SCIRI is a militant Shiite group, led by an ayatollah, and based in Iran. American newspapers reported this week that hundreds of troops from the BADR brigade are openly setting up a camp in northern Iraq, and preparing to bring in several thousand more guerrillas to fight alongside Kurdish forces if and when war begins.
A foreign ministry spokesman denied any Iranian involvement with the BADR brigade in northern Iraq but Iran has facilitated the work of the Iraqi opposition here in ways both large and small. Ahmed Chalabi of the Iraqi National Congress maintains an office in the villa behind me paid for by the U.S. Government. And Iran has given military and other assistance to one of the Kurdish factions in control of the safe haven in northern Iraq, the patriotic union of Kurdistan. Dana Shaswar represents the PUK in Tehran.
DANA SHASWAR (Translated ): We have an old and good relationship with the Islamic Republic of Iran. In the period when the Iraqi government was attacking us, the Iranians helped us.
ELIZABETH FARNSWORTH: He said in recent months Iran had allowed many foreign journalists to travel through here to the Kurdish area of northern Iraq. Whatever Iran is doing quietly, the official rhetoric is strongly against a U.S. invasion in defiance of world opinion.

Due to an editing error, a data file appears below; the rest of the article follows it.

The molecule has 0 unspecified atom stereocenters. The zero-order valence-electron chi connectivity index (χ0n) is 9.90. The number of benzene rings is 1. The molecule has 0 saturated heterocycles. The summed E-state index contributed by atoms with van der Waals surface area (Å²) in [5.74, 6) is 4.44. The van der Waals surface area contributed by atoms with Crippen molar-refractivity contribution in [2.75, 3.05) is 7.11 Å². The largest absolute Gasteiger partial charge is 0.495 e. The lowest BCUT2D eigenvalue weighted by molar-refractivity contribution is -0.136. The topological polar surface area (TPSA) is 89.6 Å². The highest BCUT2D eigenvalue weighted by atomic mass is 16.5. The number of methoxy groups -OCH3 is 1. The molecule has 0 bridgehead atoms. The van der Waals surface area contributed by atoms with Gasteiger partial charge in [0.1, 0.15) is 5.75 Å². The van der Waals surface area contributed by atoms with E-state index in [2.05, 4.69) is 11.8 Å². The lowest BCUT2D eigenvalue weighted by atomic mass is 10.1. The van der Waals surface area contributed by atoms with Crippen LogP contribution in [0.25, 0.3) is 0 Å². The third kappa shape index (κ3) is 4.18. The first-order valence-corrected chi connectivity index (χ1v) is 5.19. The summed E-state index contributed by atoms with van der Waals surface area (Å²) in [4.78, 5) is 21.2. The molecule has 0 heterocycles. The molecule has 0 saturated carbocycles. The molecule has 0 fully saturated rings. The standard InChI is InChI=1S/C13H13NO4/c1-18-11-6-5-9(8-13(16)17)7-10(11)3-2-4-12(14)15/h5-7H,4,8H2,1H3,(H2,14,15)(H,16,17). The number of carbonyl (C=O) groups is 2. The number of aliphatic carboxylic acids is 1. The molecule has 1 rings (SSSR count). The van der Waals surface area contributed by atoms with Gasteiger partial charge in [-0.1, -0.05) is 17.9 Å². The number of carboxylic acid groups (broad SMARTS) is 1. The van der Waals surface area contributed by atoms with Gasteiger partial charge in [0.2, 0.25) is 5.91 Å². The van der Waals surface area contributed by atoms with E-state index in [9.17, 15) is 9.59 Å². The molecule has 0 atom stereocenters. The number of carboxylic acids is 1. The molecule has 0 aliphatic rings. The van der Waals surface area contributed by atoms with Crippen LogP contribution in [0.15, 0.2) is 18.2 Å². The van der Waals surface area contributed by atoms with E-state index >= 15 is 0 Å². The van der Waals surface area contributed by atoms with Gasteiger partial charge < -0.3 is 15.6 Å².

AYATOLLAH MOHAMMAD YAZDI (Translated): This means Mr. Bush's arrogance and stubbornness are responsible for the world's moving backwards at this time. Mr. Bush says, "I have made a decision and I am not going to listen to anyone." The first and second world wars started like this. Indeed, our supreme leader has said that Hitler used to think like that.
ELIZABETH FARNSWORTH: In spite of the rhetoric, there have reportedly been some informal conversations between the United States and Iran recently about Iraq. I asked the foreign ministry spokesman about that at a press conference on Monday.
ELIZABETH FARNSWORTH: The Bush administration reportedly made requests at a meeting in January of Iranian officials including that Iran would not interfere with military operations if the United States invaded Iraq. Have you responded to those requests and if so, what was the response?
HAMID REZA ASEFI: We are not going to interfere, neither militarily, nor any other way in the Iraqi situation. That is our position. It is crystal-cut clear. But if the war occurs, we will fulfill our duty according to our international obligation, but in either case, we are not going to cooperate with America; we are not going to cooperate with either side.
ELIZABETH FARNSWORTH: Iran's deputy chief justice, Javad Larijani, said that Pres. Bush's designation of Iran as part of the "axis of evil" had made any kind of cooperation difficult.
JAVAD LARIJANI: I should say that America is losing a lot of opportunities with Iran. America is a victim, is captured by its paranoia with Iran. Take the case of Afghanistan. Iran's cooperation with fighting with Taliban was enormous. You know that Northern Alliance had only one single supporter during Taliban time, and it was Iran. If America puts that paranoia away, there are a good number of issues of mutual interest between Iran and the United States.
ELIZABETH FARNSWORTH: It seems peaceful in Tehran, but the country is preparing for an American invasion next door. The U.N. High Commissioner on Refugees was here today. He met with Iranian officials and toured the border to oversee preparations for an expected hundreds of thousands of new Iraqi refugees.